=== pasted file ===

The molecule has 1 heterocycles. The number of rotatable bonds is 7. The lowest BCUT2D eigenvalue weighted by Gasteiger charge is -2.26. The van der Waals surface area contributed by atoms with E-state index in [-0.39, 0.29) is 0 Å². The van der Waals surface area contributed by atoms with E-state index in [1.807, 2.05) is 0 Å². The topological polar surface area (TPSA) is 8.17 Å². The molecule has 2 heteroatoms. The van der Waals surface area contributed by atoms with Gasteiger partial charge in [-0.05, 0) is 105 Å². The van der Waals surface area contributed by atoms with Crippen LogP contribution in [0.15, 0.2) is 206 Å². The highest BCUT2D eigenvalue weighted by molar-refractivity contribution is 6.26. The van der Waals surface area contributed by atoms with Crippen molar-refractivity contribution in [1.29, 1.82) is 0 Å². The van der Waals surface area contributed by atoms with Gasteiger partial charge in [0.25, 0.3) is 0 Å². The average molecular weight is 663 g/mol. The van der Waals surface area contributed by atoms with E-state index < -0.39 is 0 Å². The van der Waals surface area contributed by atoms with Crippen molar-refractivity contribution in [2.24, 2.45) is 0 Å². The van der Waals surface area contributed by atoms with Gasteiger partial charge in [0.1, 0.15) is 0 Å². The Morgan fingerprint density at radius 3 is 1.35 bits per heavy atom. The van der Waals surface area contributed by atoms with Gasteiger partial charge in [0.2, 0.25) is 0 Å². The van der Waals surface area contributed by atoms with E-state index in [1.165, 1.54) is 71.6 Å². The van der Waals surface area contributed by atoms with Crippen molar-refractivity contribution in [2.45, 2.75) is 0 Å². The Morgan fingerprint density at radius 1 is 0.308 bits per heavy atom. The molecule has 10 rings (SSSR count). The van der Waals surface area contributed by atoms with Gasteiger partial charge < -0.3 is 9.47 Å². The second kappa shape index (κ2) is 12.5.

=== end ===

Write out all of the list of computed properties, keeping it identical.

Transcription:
The molecule has 1 heterocycles. The number of rotatable bonds is 7. The lowest BCUT2D eigenvalue weighted by Gasteiger charge is -2.26. The van der Waals surface area contributed by atoms with E-state index in [-0.39, 0.29) is 0 Å². The van der Waals surface area contributed by atoms with E-state index in [1.807, 2.05) is 0 Å². The topological polar surface area (TPSA) is 8.17 Å². The molecule has 2 heteroatoms. The van der Waals surface area contributed by atoms with Gasteiger partial charge in [-0.05, 0) is 105 Å². The van der Waals surface area contributed by atoms with Crippen LogP contribution in [0.15, 0.2) is 206 Å². The highest BCUT2D eigenvalue weighted by molar-refractivity contribution is 6.26. The van der Waals surface area contributed by atoms with Crippen molar-refractivity contribution in [1.29, 1.82) is 0 Å². The van der Waals surface area contributed by atoms with Gasteiger partial charge in [0.25, 0.3) is 0 Å². The average molecular weight is 663 g/mol. The van der Waals surface area contributed by atoms with E-state index < -0.39 is 0 Å². The van der Waals surface area contributed by atoms with Crippen molar-refractivity contribution in [2.24, 2.45) is 0 Å². The van der Waals surface area contributed by atoms with Gasteiger partial charge in [0.1, 0.15) is 0 Å². The Morgan fingerprint density at radius 3 is 1.35 bits per heavy atom. The van der Waals surface area contributed by atoms with Gasteiger partial charge in [0.2, 0.25) is 0 Å². The van der Waals surface area contributed by atoms with E-state index in [1.165, 1.54) is 71.6 Å². The van der Waals surface area contributed by atoms with Crippen molar-refractivity contribution in [2.45, 2.75) is 0 Å². The Morgan fingerprint density at radius 1 is 0.308 bits per heavy atom. The molecule has 10 rings (SSSR count). The van der Waals surface area contributed by atoms with Gasteiger partial charge < -0.3 is 9.47 Å². The second kappa shape index (κ2) is 12.5.